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D1DAILY COMMERCIAL Saturday, January 18, 2014Cruisin352-365-8203 features@dailycommercial.comInside: Classieds D2-D7 www.dailycommercial.com TERRY BOXThe Dallas Morning NewsHippity-hoppity hamsters in gangster glasses still come standard in the sublimely square Kia Soul. But for 2014, they may need to lose the cheesy green-and-yellow sports coats. You know the hamsters, those urban-hip rodents who sell Souls on TV with six-word hip-hop songs that sound like half-lled trash cans tumbling down a stair case. Their likable little com mercials gave the rst odd ball Soul compact-crossover big credibility in 2009. But how do hamsters steer and text with paws? Beats me. But the sec ond-generation 2014 Soul got better in a bunch of sig nicant ways and it was pretty good to start with, despite its mildly polarizing looks. Slightly larger with a little smoother body and much better interior, the Soul still looks like a brash two-box wagon for hipsters in mis matched clothes. But the Soul feels so much more rened than the last-generation model that the hamsters and the hip sters will need to step it up, hopefully without the thumpety-thump-bang-bump music. Rather than dilute the distinctive rst-gen Soul, which still looks like something a kid designed in a geometry class, Kia chose to polish its rough edges. That seems like a smart move. Against all odds, the Soul became Kias sec ond-best seller in the U.S., behind the Optima midsize sedan. The inferno red model I had recently still smirked at the world with big sweptback headlamps, a short, at hood and a big blacked-out lower grille. One thing youll notice immediately is a neat new Soul emblem on the upper fender near the leading edge of the front door. In addition, the wheel openings seem to have a little more graceful are to them. Although most people, in cluding me, would be hardpressed to tell a 2014 Soul from a 2013, Kia says every body panel on the Soul is new. The top is still at as a ranch-house table and drops straight down onto a hatchback anked by enormous vertical tail lamps. In tting Soul-man tradition, mine had 18-inch wheels that featured ve gray spokes interspersed with ve bigger, bright spokes and wrapped with 235/45 tires. But like a preacher might claim on Sunday collection day, the best thing about the Soul really lies inside. The small wagons black interior felt much more up scale than last years model and with the back seats fold ed down, offers more than 60 cubic feet of space. You could ll the Soul with kites or canned hams or beach chairs and put it to work. The textured black dash board was cast in a classy at-toned plastic, wrapping around a center stack dom inated by a logical 8-inch touch-screen that even we geezers can use. A hood shaded the black instrument panel and even had semi-luxury stitching on its edges. My relatively high-end Soul $26,195 also came equipped with a stout-sounding Innity stereo that had pulsing lights ringing the round speakers in the doors. They changed constantly, going from soft green to pur ple to blue and orange lights. I tried not to pay too much attention to them because I didnt want to risk a 1960s Hendrix-at-Moody-Coliseum ashback. But I liked them. The throbbing speakers were embedded in stylized, swoopy black-plastic door panels that contrasted nice ly with the Souls hard exterior planes and at surfaces. Meanwhile, the Souls sculpted black seats had per forated centers, and the ones in back offered good legand head-room for a smallish 3,100-pound vehicle. Heres the deal with the Soul, though: You need to overlook the average per formance from its option al two-liter, direct-injected four-banger with 164 horse power. The Souls strength is a combination of styling, practicality, ride and reasonable handling, all of which easily trump its main com petitor, the unexciting Sci on xB. Although the four-cylinder was fairly lively in city driving, it lugged nearly 20 pounds per horsepower the point at which most vehicles start feeling under-powered. I quickly learned not to drive in eco mode, the lit tle crossovers default mode. The four-cylinder is a high revver with a 6,700-rpm red line and a soft low end, so it needs to be fully awake at all times. Tied to a pretty sophisti cated six-speed automatic, the engine tends to get fairly vigorous around 2,500 rpm and can push the Soul to 60 in 8.1 seconds, according to Car and Driver. It will also get 23 miles per gallon in town and 31 on the highway. Its three speed and economy measurements are fairly average for the seg ment. But you dont really notice the lack of suds because the Soul rides, steers and zings around corners with a bit more verve than expected. And no one at Kia ever hinted that this thing was quick just slick. Youll get a sense of how complete it is the rst time you bend it into a corner. Granted, its no all-wheeldrive German hot-rod cross over. But it turned into cor ners with condence and held its own, maintaining decent lines through the cor ners and good body control. EMMA JAYNE WILLIAMSFort Worth Star-TelegramThe Inniti QX60 is a seven-passenger luxury crossover, originally known as the JX35, now updated for 2014 with a new name and a new available hybrid powertrain. Innitis whole lineup now comes with new alpha-numeric designations SUVs are QX and sedans, coupes and convertibles are Q. A single trim level is offered, in ei ther frontor all-wheel drive, and with either gasoline-only or gas oline-electric hybrid drive. Prices begin at $42,000 for the 3.5-liter gasoline front-drive model, and $43,400 for all-wheel drive. Hy brids are $45,000 with front drive, and $46,400 with all-wheel drive. Other changes for 2014 include a power folding third-row seat in the Deluxe Touring Package; auto-dimming rearview mirror with universal gate/garage door opener standard on all models; and two Premium Packages Premium and Premi um Plus. My tester was the 3.5-liter AWD model with java leather interi or with maple wood ac cents on the door pan els, dash and center console (part of the Deluxe Touring Package). Even the gasoline-only models have decent fuel-economy ratings for a large crossover 20/26 for the frontdrive model and 19/25 for the AWD model. During my test, which included a long Christ mas trip, I averaged 22.1 mpg with lots of highway driving. That was aided by use of the intelligent cruise con trol with distance control (part of the Tech nology Package). The 3.5 liter V-6 is rat ed at 265 horsepower and 248 pound-feet of torque. Its connected to a sport-tuned con tinuously variable automatic transmission with manual mode for maximum responsiveness and smooth, ef cient shifting through a wide gear ratio. With the drive selec tor set on sport mode, the fuel-efcient CVT feels more like a stan dard step transmis sion. I prefer the eco mode I dont need the visceral feel of shifting. Drive Mode also offers a snow setting, which I thankfully didnt need. The QX60 has lots of room for all seven pas sengers, with an easily accessible real third row. The multi-mode second row with 5.5 inches of fore and aft movement allows access to the third row without having to remove an installed child seat. The third row has 30.8 inches of leg room and 36.5 inches of head room; air vents located under the second row seats and on the side panels; double cup holders on the side armrests; three-point seatbelts; and large windows. My QX60 also had the panoramic moon roof with a power sunshade (also part of the De luxe Touring Package), which opened up the visibility for the second and third rows. The tri-zone climate control includes vents under the rst and second row seats, and rear console vents in addition to the third-row side vents. The interior is exible as well, with a 60/40 split folding/reclining/ sliding second-row seat and a 50/50 fold ing/reclining third row. That Deluxe Tour ing Package brought a power up-folding fea ture. Cargo space behind the third row is a gen erous 15.6 cubic feet. With both rows folded at, I was able to load two mountain bikes, a large box of presents, luggage for a week, and plenty of on-the-road snacks. The standard power liftgate opened high and wide, making load ing easier. The QX60 has eight cup holders and six bottle holders more than enough for me and my three pas sengers. My grandkids enjoyed the Theater Pack age, an option that included 7-inch monitors on the backs of the front headrests; two wireless headphones with remote, auxiliary input jacks; and a 120volt outlet, headphone jacks and volume control. The interior was luxurious and beauti ful, with quilted leath er seating, satin-nish trim and thin chrome accents. The front seats were heated and cooled and the outboard second-row seats and the steer ing wheel were heat ed, all part of the Deluxe Touring Package. The package also added 20-inch split ve-spoke aluminum-alloy wheels with all-season tires, and a Bose Cabin Surround sound system. The Premium Package included the Bose 13-speaker Premium Sound System and added a heated steer ing wheel, drivers lum bar support, remote engine start, memory system for two driv ers, and an enhanced intelligent key, which stores memory for seat position, audio, climate and navigation settings. Standard technology includes a rearview monitor, seven-inch color information dis play, Bluetooth handsfree phone system, USB for iPod and oth er devices, satellite ra dio, and auxiliary input jacks in the front cen ter console. Sequential welcome lighting and lighted drivers door handle are pleasant and special.For 2014, Kia stays true to its refined Soul MCT PHOTO The 2014 Kia Soul has a slighly larger, reshaped body and upgraded interior from its predecessor. Infinitis confusing name game brings us the QX60 MCT PHOTO The 2014 Inniti QX60, formerly known as the JX35, was renamed as Inniti rebadged its lines of vehicles.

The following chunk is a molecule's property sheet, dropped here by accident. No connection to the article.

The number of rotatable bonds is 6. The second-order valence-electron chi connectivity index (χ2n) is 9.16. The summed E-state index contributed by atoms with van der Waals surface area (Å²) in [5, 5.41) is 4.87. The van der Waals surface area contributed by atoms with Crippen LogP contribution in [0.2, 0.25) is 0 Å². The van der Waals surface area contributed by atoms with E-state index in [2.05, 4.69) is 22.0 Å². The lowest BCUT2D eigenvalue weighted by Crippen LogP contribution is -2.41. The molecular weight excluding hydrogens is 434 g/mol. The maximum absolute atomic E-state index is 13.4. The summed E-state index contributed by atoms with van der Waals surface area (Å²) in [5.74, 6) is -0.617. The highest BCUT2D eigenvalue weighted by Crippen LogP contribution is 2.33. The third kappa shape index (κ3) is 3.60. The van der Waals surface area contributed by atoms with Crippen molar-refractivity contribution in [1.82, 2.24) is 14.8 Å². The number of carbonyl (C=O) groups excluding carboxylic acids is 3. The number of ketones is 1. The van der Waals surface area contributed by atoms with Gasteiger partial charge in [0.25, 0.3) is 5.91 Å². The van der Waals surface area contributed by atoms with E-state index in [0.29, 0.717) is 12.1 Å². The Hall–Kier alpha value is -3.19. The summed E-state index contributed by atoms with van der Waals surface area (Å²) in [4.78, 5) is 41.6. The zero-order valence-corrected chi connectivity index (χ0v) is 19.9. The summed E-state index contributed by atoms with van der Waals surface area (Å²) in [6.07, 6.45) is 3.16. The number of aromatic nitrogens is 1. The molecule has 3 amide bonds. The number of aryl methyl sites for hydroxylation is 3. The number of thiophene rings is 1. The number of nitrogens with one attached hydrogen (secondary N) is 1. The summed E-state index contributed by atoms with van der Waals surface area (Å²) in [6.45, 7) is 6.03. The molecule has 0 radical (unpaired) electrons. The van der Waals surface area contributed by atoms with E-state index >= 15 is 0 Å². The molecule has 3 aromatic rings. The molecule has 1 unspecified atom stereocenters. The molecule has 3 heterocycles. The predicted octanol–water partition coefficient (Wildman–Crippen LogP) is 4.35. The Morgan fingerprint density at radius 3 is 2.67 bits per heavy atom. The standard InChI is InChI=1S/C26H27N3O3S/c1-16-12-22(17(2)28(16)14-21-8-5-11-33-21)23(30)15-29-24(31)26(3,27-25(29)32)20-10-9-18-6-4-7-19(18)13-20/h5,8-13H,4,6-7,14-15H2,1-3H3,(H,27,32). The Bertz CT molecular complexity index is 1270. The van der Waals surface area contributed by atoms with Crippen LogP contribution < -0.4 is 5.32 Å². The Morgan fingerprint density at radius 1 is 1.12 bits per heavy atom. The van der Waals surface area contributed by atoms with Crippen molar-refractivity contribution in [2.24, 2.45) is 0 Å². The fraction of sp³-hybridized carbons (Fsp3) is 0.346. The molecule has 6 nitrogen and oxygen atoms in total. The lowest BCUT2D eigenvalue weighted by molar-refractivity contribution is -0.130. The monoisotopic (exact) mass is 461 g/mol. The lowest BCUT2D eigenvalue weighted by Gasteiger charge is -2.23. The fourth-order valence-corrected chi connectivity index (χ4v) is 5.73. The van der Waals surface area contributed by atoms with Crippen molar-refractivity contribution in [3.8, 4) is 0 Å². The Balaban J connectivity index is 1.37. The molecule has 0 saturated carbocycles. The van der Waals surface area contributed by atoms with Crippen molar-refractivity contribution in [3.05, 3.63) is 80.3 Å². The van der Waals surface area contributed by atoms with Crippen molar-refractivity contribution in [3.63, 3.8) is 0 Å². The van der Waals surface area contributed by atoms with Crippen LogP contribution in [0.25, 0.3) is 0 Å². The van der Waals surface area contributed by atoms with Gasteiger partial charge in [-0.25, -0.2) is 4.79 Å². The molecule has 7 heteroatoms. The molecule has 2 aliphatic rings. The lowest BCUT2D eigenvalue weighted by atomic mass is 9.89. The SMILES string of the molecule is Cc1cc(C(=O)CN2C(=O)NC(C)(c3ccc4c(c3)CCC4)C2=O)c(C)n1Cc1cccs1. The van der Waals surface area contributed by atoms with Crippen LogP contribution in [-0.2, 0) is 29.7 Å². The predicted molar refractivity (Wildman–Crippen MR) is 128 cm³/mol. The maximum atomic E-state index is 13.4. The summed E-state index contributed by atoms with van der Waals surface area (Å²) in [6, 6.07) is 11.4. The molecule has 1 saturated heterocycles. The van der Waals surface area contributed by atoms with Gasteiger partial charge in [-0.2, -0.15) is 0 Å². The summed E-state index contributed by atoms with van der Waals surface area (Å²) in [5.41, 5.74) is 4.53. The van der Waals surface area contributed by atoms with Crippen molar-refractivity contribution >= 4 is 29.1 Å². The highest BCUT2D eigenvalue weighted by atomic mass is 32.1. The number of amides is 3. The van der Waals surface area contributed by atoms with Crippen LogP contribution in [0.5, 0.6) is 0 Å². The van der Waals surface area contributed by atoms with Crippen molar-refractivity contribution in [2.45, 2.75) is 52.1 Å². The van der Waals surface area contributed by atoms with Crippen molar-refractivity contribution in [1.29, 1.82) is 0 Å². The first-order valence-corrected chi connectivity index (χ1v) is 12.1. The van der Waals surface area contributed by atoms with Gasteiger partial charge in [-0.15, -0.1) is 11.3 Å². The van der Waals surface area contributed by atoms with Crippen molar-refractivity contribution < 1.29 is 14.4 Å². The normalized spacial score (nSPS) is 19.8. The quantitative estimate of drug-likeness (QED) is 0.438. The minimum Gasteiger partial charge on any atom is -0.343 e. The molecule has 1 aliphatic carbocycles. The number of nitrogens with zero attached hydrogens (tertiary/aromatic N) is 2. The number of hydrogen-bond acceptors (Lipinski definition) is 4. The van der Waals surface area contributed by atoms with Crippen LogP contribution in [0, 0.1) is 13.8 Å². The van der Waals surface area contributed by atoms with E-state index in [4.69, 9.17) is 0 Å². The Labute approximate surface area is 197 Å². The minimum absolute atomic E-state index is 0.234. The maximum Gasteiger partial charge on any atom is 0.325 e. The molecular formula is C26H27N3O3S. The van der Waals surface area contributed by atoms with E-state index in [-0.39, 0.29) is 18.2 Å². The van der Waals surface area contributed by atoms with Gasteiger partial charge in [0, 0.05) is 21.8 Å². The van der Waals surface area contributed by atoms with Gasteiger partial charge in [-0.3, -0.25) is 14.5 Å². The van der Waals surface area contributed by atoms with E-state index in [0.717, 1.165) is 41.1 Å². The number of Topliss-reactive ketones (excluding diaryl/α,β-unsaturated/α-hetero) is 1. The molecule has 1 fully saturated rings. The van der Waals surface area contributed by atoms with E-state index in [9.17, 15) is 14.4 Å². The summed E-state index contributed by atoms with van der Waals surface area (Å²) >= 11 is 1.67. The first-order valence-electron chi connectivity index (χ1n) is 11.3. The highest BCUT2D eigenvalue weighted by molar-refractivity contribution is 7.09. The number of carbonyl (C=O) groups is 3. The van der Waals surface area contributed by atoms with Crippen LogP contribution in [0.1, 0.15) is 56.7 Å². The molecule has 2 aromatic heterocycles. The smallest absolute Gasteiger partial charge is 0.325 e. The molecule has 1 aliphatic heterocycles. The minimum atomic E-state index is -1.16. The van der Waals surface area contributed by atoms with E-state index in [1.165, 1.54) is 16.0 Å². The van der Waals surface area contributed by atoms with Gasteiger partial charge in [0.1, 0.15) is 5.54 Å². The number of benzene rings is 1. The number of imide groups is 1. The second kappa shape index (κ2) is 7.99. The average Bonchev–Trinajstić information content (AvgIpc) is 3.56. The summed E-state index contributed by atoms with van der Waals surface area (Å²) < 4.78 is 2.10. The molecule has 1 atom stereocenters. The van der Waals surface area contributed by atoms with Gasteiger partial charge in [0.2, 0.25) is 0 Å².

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D2 DAILY COMMERCIAL Saturday, January 18, 2014 r fntbbttt frffff r r frfr frffrf ffrf frr f rfrf ff rfr fff ffffr fr r fffff rr r rf rrr rrrr rr r frfr frffrf ffrf frr f rf f n n r f f f f f r r f r r f r f n t f r r b rrrr rffrr rtt rfttrr t r r r t f r r n r n n t t t b t t n n n t t t b t t ff nrntb ttnb bnrntb r r f n t b n t t t f f f r f f f r f b r n t t r f f f f f r f f n t t r f r f b b f f r n t b t r f r f n f r n f r f r f n r f b t b b r f r r f r f f n b n b b b t f r r rrrr rr bffftrr tnb t t r r r rrr r nt r r r r r r t t t f r r n r n n t t t b t t r r b b ff bnrntb f ttnbn bbbrntb r f nttttb bt fr ff r frffrfr fffrfrf fffrf fr frfr frffr frfffrfr fff frf f fff r rffr f rbr fr nnr frn rr ffrr rttr rtbrbnntttr t r r nrntb tf rn f r r r r r t f r t t r r n t t r n n b t t r b t t b ttnn bnrntb rfnt rfntbrr rrrrrrrrrrrff ntbrrrrrrrrrff ntrrrrrrrrrrff rrrrrrrrrrrrrrrff bbrrrrrrrrrrrrff nbrrrrrrrrrrrff rrrrrrrff rrrrff nrrrrff ttbrrrfff rrrrrrrrrrrrff rrrrrrrrrff rf rf ntrf brbtfrfrf nrtbrf rfnrtbntb nn rrfnf nfb nrrrb nfrnf rnbfn nnfb b frrfb n brtrtbtrrbbbtb bbrtrbbrrr tbbtbbtrbtbtbtrrfnt r f f n t b t b